In the early 20th century, the psychologist Kurt Lewin developed the model – known as “Lewin’s Freeze Phases” – and which still forms the underlying basis of many change management theories models and strategies for managing change.
His model suggests that change involves a move from one static state via a state of activity to another static status quo -and all this via a three-stage process of managing change: unfreezing, changing and re-freezing.
Kurt Lewin’s change model recognises that people like the safety, comfort and feeling of control within their environment. It also recognises that they derive a strong sense of identity to from their environment.
Thus change is threatening to that status quo and causes discomfort. Lewin regarded this as a ‘frozen’ state and suggested that significant effort may be required to ‘unfreeze’ them in order to get them to change. This usually requires some form of intervention to to get them moving – such as a restructuring, or the creation of a some form of real crisis – or the perception that it is real! Or, another common strategy is to present the “cold hard logic” of “irrefutable facts” that make change inevitable – basically, any form of intervention that is designed to destabilise people and render them susceptible to change.
A key part of Lewin’s model is the idea that change, even at the psychological level, is a journey rather than a simple step. This journey may not be that simple and the person may need to go through several stages of misunderstanding before they get to the other side.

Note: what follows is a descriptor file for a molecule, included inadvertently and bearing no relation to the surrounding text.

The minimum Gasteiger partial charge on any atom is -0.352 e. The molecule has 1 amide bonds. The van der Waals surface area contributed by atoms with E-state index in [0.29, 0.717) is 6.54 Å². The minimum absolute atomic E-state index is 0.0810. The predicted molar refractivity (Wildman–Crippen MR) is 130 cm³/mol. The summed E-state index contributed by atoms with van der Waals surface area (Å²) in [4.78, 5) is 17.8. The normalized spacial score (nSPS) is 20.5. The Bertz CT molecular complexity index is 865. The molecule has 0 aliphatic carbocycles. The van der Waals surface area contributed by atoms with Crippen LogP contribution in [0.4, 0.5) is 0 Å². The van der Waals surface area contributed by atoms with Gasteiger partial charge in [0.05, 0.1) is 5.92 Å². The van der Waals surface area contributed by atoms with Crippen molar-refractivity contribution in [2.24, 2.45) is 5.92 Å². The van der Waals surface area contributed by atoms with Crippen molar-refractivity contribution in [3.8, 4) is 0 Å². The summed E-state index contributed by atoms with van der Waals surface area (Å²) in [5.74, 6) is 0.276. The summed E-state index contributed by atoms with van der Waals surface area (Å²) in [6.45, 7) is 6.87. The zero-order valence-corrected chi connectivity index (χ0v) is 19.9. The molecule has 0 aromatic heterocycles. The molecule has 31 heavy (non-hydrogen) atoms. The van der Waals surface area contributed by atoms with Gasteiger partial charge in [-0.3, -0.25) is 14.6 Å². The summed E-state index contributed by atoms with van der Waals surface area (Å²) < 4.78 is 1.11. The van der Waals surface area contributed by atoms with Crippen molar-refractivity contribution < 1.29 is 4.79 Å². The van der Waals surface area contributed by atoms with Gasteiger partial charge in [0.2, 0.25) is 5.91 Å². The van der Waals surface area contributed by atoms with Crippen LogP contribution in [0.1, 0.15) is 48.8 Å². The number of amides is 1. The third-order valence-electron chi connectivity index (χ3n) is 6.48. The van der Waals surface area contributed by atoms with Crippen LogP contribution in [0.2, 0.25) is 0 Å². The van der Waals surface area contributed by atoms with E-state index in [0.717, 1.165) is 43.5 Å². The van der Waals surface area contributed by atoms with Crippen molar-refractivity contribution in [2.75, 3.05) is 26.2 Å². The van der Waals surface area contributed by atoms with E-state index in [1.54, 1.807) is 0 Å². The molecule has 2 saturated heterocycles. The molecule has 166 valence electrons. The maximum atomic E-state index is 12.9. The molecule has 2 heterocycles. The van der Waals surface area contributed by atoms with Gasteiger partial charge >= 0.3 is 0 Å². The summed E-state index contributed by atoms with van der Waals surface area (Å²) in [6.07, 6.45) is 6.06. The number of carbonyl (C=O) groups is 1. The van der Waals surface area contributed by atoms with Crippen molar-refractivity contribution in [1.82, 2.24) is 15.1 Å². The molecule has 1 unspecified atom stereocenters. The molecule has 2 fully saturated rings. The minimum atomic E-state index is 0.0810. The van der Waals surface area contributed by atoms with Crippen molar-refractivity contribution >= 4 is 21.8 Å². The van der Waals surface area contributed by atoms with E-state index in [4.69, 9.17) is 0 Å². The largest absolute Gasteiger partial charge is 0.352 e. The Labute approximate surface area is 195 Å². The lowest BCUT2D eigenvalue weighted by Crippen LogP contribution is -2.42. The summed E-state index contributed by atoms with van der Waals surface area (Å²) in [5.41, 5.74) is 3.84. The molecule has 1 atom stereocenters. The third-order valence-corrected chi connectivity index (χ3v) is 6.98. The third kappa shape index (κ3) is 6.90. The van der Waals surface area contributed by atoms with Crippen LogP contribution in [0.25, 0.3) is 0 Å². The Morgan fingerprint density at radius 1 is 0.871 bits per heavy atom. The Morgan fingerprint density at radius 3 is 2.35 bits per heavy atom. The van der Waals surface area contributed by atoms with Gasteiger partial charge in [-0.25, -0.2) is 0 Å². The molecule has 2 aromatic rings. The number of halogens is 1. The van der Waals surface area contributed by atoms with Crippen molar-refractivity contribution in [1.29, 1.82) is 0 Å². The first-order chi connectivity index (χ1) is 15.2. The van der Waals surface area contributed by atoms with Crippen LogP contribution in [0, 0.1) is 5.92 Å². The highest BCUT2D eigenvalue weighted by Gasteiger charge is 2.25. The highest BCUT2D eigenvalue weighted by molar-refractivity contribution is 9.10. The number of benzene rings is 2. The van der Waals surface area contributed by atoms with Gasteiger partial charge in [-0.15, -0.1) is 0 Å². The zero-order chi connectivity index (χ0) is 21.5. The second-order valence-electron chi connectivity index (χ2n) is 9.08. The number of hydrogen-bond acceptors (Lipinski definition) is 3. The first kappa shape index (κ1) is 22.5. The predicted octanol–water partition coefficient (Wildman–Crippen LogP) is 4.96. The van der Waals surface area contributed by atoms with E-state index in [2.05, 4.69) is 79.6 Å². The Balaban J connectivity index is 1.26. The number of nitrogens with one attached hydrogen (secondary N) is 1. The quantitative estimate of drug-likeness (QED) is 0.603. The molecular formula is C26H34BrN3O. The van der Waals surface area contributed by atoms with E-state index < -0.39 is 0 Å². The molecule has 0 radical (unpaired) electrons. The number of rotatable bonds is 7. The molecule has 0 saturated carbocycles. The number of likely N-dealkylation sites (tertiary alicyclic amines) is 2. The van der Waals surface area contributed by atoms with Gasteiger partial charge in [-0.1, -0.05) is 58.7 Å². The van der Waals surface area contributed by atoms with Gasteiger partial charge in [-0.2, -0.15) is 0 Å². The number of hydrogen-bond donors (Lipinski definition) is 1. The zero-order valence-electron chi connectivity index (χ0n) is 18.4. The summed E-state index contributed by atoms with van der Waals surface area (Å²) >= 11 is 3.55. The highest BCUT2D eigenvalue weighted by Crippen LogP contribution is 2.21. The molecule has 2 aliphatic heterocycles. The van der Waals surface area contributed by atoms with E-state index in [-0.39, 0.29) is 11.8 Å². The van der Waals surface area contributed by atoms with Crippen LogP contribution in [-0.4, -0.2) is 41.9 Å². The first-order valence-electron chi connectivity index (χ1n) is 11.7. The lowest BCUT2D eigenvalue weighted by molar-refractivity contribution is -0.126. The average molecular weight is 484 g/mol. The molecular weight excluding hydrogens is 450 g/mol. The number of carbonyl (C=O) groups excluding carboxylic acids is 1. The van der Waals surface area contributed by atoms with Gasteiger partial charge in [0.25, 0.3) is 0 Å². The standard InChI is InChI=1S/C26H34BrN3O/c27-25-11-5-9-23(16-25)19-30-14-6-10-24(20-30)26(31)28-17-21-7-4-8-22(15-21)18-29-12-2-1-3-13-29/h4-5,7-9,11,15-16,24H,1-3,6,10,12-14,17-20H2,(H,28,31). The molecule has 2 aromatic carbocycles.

Many different approaches are used to achieve this and frequently fail. In fact 70% of ALL change management initiatives fail.
It is painfully clear that managing the transition requires time and sensitive skillful leadership – exercised within people-focused change management processes.
Then the final phase is the “refreezing” – which basically means institutionalising the change – and many differing approaches are used to attempt to achieve this. However, as already stated, most don’t succeed!
In my view, the Kurt Lewin change model is very mechanistic and comes from a Newtonian world view and a control oriented view of change that is imposed from the top down.
However, I feel there is value in Lewin’s model in that recognises that (a) people are “stuck” or attached to “how things are” and thus potentially resistant to change, and (b) that there are stages to change process and the change experience.
Clearly what is needed is a change management process that is people oriented and that takes full account of the human dimension of the change process.
Strategies for managing change in the current economic and business climate are exercised to best effect when employing the holistic and wide view perspective of a programme based approach to change management.